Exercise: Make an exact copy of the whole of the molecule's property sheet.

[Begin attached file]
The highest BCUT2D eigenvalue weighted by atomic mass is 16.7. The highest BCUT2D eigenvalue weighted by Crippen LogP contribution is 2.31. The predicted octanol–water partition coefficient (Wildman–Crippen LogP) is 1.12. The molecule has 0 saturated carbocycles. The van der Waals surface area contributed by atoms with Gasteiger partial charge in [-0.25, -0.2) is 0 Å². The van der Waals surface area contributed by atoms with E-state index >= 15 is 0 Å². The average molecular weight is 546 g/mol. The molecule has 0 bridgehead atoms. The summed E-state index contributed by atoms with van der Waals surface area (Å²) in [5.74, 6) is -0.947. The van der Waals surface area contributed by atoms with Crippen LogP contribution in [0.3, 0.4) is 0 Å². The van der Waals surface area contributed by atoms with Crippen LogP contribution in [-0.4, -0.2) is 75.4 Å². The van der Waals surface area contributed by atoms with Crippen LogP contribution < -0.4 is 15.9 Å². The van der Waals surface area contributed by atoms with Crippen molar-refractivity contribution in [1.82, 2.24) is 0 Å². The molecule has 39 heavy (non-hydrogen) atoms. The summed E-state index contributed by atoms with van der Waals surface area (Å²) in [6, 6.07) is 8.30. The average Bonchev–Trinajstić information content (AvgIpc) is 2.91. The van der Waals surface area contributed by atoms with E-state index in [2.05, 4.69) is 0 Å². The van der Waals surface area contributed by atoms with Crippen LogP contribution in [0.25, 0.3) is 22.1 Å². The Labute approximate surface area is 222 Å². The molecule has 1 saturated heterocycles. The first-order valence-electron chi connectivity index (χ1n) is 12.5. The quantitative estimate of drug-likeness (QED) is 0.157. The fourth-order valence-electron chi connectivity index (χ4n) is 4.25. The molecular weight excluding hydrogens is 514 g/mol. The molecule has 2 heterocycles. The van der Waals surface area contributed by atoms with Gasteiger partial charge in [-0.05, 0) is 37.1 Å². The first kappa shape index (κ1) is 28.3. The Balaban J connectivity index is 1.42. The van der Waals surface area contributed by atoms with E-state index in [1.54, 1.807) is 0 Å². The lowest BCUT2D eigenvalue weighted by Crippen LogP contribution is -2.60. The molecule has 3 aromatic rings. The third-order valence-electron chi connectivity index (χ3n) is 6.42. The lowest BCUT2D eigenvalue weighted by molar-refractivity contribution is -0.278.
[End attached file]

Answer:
The highest BCUT2D eigenvalue weighted by atomic mass is 16.7. The highest BCUT2D eigenvalue weighted by Crippen LogP contribution is 2.31. The predicted octanol–water partition coefficient (Wildman–Crippen LogP) is 1.12. The molecule has 0 saturated carbocycles. The van der Waals surface area contributed by atoms with Gasteiger partial charge in [-0.25, -0.2) is 0 Å². The van der Waals surface area contributed by atoms with E-state index >= 15 is 0 Å². The average molecular weight is 546 g/mol. The molecule has 0 bridgehead atoms. The summed E-state index contributed by atoms with van der Waals surface area (Å²) in [5.74, 6) is -0.947. The van der Waals surface area contributed by atoms with Crippen LogP contribution in [0.3, 0.4) is 0 Å². The van der Waals surface area contributed by atoms with Crippen LogP contribution in [-0.4, -0.2) is 75.4 Å². The van der Waals surface area contributed by atoms with Crippen LogP contribution < -0.4 is 15.9 Å². The van der Waals surface area contributed by atoms with Crippen molar-refractivity contribution in [1.82, 2.24) is 0 Å². The molecule has 39 heavy (non-hydrogen) atoms. The summed E-state index contributed by atoms with van der Waals surface area (Å²) in [6, 6.07) is 8.30. The average Bonchev–Trinajstić information content (AvgIpc) is 2.91. The van der Waals surface area contributed by atoms with E-state index in [2.05, 4.69) is 0 Å². The van der Waals surface area contributed by atoms with Crippen LogP contribution in [0.25, 0.3) is 22.1 Å². The Labute approximate surface area is 222 Å². The molecule has 1 saturated heterocycles. The first-order valence-electron chi connectivity index (χ1n) is 12.5. The quantitative estimate of drug-likeness (QED) is 0.157. The fourth-order valence-electron chi connectivity index (χ4n) is 4.25. The molecular weight excluding hydrogens is 514 g/mol. The molecule has 2 heterocycles. The van der Waals surface area contributed by atoms with Gasteiger partial charge in [-0.05, 0) is 37.1 Å². The first kappa shape index (κ1) is 28.3. The Balaban J connectivity index is 1.42. The van der Waals surface area contributed by atoms with E-state index in [1.54, 1.807) is 0 Å². The lowest BCUT2D eigenvalue weighted by Crippen LogP contribution is -2.60. The molecule has 3 aromatic rings. The third-order valence-electron chi connectivity index (χ3n) is 6.42. The lowest BCUT2D eigenvalue weighted by molar-refractivity contribution is -0.278.